Sometimes those who came before you impact your life in nebulous ways. And sometimes, you can look at history and pinpoint the exact moment someone’s work changed the future course of your life.
For Ēlya White, a content developer at Science World with a degree in Indigenous Studies and Art History, Chief Rose Charlie represents the latter.
“I wouldn’t be able to do the things I do without Chief Rose Charlie,” says Ēlya, who is half Indigenous (Haida/Tsimshian) and half European (Welsh/Norwegian/Polish).
“My dad lost his status and was removed from his residential school when my grandmother remarried a non-Indigenous man,” says Ēlya.
Before 1985, under the Indian Act, an Indigenous woman who married a non-Indigenous man would lose her status. And so would her children.
By fighting for Bill C-31, which corrected some of the gender discrimination in the Act, Chief Rose Charlie helped restore status to more than 16,000 women and 46,000 children.
“Because of Chief Rose Charlie’s advocacy, my grandmother was able to get my father’s status back, as well as her own,” Ēlya says.
The topic of world-changers is on the minds of folks at Science World as they gear up to celebrate more than 90 women in Trailblazing—Women in Canada since 1867.
At Science World from June 13, 2023 to January 22, 2024, the exhibition tells the stories of the impact women have had across many spheres—from science to sports, art to academia, politics to domestic life. And the impact those spheres have had on women.
“It talks about how women's experiences differ based on race, ethnicity, class, and whether they're rural or urban,” says Ēlya, who is part of the team bringing Trailblazing to Science World. “It offers a range of perspectives on women’s movements and how they have not been linear throughout history—there have been many ups and downs.”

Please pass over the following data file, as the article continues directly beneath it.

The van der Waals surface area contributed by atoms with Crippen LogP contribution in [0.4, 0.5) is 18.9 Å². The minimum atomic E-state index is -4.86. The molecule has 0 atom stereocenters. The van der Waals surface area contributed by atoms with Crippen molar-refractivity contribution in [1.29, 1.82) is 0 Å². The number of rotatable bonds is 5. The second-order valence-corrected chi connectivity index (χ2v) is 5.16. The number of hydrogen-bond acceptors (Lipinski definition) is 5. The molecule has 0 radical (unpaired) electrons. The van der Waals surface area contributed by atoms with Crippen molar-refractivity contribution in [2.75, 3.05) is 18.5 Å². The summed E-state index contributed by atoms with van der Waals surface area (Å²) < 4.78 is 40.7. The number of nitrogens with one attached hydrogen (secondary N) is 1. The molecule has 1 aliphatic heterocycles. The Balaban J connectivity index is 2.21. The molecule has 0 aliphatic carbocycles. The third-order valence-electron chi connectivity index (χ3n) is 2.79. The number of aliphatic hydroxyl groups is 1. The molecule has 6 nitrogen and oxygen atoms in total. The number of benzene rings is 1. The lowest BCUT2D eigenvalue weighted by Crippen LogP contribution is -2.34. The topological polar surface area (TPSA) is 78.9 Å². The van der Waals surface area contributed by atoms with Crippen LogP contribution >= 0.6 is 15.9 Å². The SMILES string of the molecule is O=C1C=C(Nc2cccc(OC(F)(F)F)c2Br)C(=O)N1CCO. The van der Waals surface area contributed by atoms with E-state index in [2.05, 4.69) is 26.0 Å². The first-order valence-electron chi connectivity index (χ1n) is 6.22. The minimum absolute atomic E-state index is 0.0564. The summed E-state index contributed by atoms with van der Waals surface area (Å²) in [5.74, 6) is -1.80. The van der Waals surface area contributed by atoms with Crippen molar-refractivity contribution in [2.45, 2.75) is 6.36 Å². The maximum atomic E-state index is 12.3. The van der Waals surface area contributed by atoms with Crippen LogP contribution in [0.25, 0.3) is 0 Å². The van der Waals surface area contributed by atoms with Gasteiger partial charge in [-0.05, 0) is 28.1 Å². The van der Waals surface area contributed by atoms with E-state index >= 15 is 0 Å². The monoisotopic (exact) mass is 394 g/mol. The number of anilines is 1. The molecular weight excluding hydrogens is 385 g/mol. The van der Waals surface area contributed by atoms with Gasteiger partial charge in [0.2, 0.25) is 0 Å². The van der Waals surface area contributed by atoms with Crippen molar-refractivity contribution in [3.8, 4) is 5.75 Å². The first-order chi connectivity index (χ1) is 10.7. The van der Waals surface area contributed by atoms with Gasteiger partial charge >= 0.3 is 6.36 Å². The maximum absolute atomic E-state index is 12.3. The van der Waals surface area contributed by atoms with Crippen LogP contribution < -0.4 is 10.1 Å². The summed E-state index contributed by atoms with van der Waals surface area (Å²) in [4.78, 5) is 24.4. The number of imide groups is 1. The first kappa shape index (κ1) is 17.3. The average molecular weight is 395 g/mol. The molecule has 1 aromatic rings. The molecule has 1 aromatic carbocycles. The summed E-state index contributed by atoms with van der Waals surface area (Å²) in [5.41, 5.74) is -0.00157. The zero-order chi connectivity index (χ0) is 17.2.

With engaging elements like a hockey table, multimedia presentations and interactive light tables, the exhibition is shaped around five themes: Work, Education, Body, Politics, and Violence Against Women.
“It talks about the barriers women faced with respect to who could be educated and who could teach,” says Ēlya. “Many of the women featured weren’t allowed to be hired for certain roles, so they volunteered for them and made significant sacrifices even though they didn’t know for certain they were going to change the landscape for women down the road.”
While the exhibition acknowledges how far women still have to go to reach true equality in the workplace, it features stories of women whose résumés are full of adventure, like those who have reached the highest heights literally (astronauts) and figuratively (the top women hockey players in the world).
It also celebrates women who have fought—and continue to fight—for the greater good.
“It tells the stories of women in politics, like those who first championed for environmentalism and against climate change,” Ēlya says.
The exhibition celebrates a cross-section of women, from Indigenous matriarchs like Chief Charlie Rose to change-making youth like artist and activist Ta’Kaiya Blaney.
“I think this exhibition is going to inspire people in general—but especially women and girls—to feel empowered,” Ēlya says.
It will also hopefully inspire visitors to draw parallels with their own lives, as Ēlya herself does.
“My mother has had four brain tumors,” Ēlya says. “And she now sits on medical committees that are changing the way doctors work and interact with patients. She’s the one who taught me how to advocate for myself, how to stand up and speak up for the things that matter to me.
“She’s my own personal trailblazer.”
Lift up Indigenous voices.
From illustrating Indigenous Water Protectors, to harvesting food sovereignty, to fighting climate change, to developing exhibits at Science World, these Indigenous trailblazers are making amazing contributions to the world of STEAM (science, technology, engineering, art & design, and math).